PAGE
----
PMID: 25344575 [PubMed - as supplied by publisher]

Evidence for the exclusive expression of functional homomeric α7 nAChRs in hypothalamic histaminergic tuberomammillary neurons in rats.

Sun, 10/26/2014 - 4:05am
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Evidence for the exclusive expression of functional homomeric α7 nAChRs in hypothalamic histaminergic tuberomammillary neurons in rats.

Neurosci Lett. 2014 Mar 20;563:107-11

Authors: Tischkau S, Mhaskar Y, Uteshev VV

Abstract
Hypothalamic histaminergic tuberomammillary (TM) neurons in rats express high densities of nicotinic acetylcholine receptors (nAChRs) whose Ca(2+) permeability, kinetic and pharmacological properties are similar to those of heterologous homomeric α7 nAChRs. However, native α7 nAChR subunits can co-assemble with β or α5 nAChR subunits to form functional heteromeric α7-containing α7β or α7α5 nAChRs with kinetics and pharmacology similar to those of α7 homomers. Therefore, although TM nAChRs have been used as an ex vivo model of functional α7 homomers, the molecular makeup of TM nAChRs has not been determined and the expression of functional α7-containing heteromers in TM neurons has not been excluded. To determine the profile of TM nAChR subunit transcripts, we have conducted single-cell qRT-PCR experiments using acutely dissociated TM neurons in rats. TM neurons were found to express transcripts of only principal α3, α6 and α7 nAChR subunits. Transcripts of other known mammalian neuronal subunits (α2, α4-5, α9-10, β2-4) were not detected. In the absence of β and α5 subunits, the expression of functional α7-containing heteromers in TM neurons is highly unlikely because principal α3, α6 and α7 nAChR subunits alone are not known to form functional heteromeric nAChRs. These results support the exclusive expression of native functional α7 homomers in rat TM neurons and introduce these neurons as a unique reliable source of native functional homomeric α7 nAChRs suitable for ex vivo and in vitro pharmacological assays in developing selective α7 nAChR agents.

PMID: 24486841 [PubMed - indexed for MEDLINE]

Methylene blue promotes quiescence of rat neural progenitor cells.

Sat, 10/25/2014 - 4:08am
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Methylene blue promotes quiescence of rat neural progenitor cells.

Front Cell Neurosci. 2014;8:315

Authors: Xie L, Choudhury GR, Wang J, Park Y, Liu R, Yuan F, Zhang CL, Yorio T, Jin K, Yang SH

Abstract
Neural stem cell-based treatment holds a new therapeutic opportunity for neurodegenerative disorders. Here, we investigated the effect of methylene blue on proliferation and differentiation of rat neural progenitor cells (NPCs) both in vitro and in vivo. We found that methylene blue inhibited proliferation and promoted quiescence of NPCs in vitro without affecting committed neuronal differentiation. Consistently, intracerebroventricular infusion of methylene blue significantly inhibited NPC proliferation at the subventricular zone (SVZ). Methylene blue inhibited mTOR signaling along with down-regulation of cyclins in NPCs in vitro and in vivo. In summary, our study indicates that methylene blue may delay NPC senescence through enhancing NPCs quiescence.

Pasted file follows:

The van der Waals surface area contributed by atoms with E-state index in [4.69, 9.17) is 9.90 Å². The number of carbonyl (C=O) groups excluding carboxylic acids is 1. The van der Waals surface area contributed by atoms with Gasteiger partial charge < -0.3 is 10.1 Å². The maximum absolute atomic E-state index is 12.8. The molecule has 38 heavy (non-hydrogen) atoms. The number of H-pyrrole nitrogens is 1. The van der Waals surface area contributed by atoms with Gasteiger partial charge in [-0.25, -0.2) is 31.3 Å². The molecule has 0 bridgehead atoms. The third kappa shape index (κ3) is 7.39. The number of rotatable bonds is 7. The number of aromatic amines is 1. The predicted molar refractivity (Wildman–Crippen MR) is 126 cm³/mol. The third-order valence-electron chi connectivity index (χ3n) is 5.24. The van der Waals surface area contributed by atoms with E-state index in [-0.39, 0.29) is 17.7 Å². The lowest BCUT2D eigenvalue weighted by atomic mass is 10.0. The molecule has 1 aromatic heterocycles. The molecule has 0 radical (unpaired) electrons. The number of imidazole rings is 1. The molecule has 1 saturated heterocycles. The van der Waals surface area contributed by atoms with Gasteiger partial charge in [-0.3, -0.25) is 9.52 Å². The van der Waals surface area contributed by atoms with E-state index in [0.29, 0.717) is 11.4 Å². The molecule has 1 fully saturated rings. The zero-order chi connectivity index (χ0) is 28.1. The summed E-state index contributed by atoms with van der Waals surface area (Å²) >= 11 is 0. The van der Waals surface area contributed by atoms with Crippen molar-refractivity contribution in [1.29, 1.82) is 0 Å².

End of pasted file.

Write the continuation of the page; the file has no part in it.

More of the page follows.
PMID: 25339866 [PubMed]

Validation of a self-administered computerized system to detect cognitive impairment in older adults.

Fri, 10/24/2014 - 4:05am
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Validation of a self-administered computerized system to detect cognitive impairment in older adults.

J Appl Gerontol. 2014 Dec;33(8):942-62

Authors: Brinkman SD, Reese RJ, Norsworthy LA, Dellaria DK, Kinkade JW, Benge J, Brown K, Ratka A, Simpkins JW

Abstract
There is increasing interest in the development of economical and accurate approaches to identifying persons in the community who have mild, undetected cognitive impairments. Computerized assessment systems have been suggested as a viable approach to identifying these persons. The validity of a computerized assessment system for identification of memory and executive deficits in older individuals was evaluated in the current study. Volunteers (N = 235) completed a 3-hr battery of neuropsychological tests and a computerized cognitive assessment system. Participants were classified as impaired (n = 78) or unimpaired (n = 157) on the basis of the Mini Mental State Exam, Wechsler Memory Scale-III and the Trail Making Test (TMT), Part B. All six variables (three memory variables and three executive variables) derived from the computerized assessment differed significantly between groups in the expected direction. There was also evidence of temporal stability and concurrent validity. Application of computerized assessment systems for clinical practice and for identification of research participants is discussed in this article.

PMID: 25332303 [PubMed - in process]

Electrophoretic Characterization of the Mammalian Nuclear Matrix Proteome, Nuclear Envelope, Nucleoli and Covalently Bound ADP-Ribose Polymers: Potential Applications to Cancer.

Fri, 10/24/2014 - 4:05am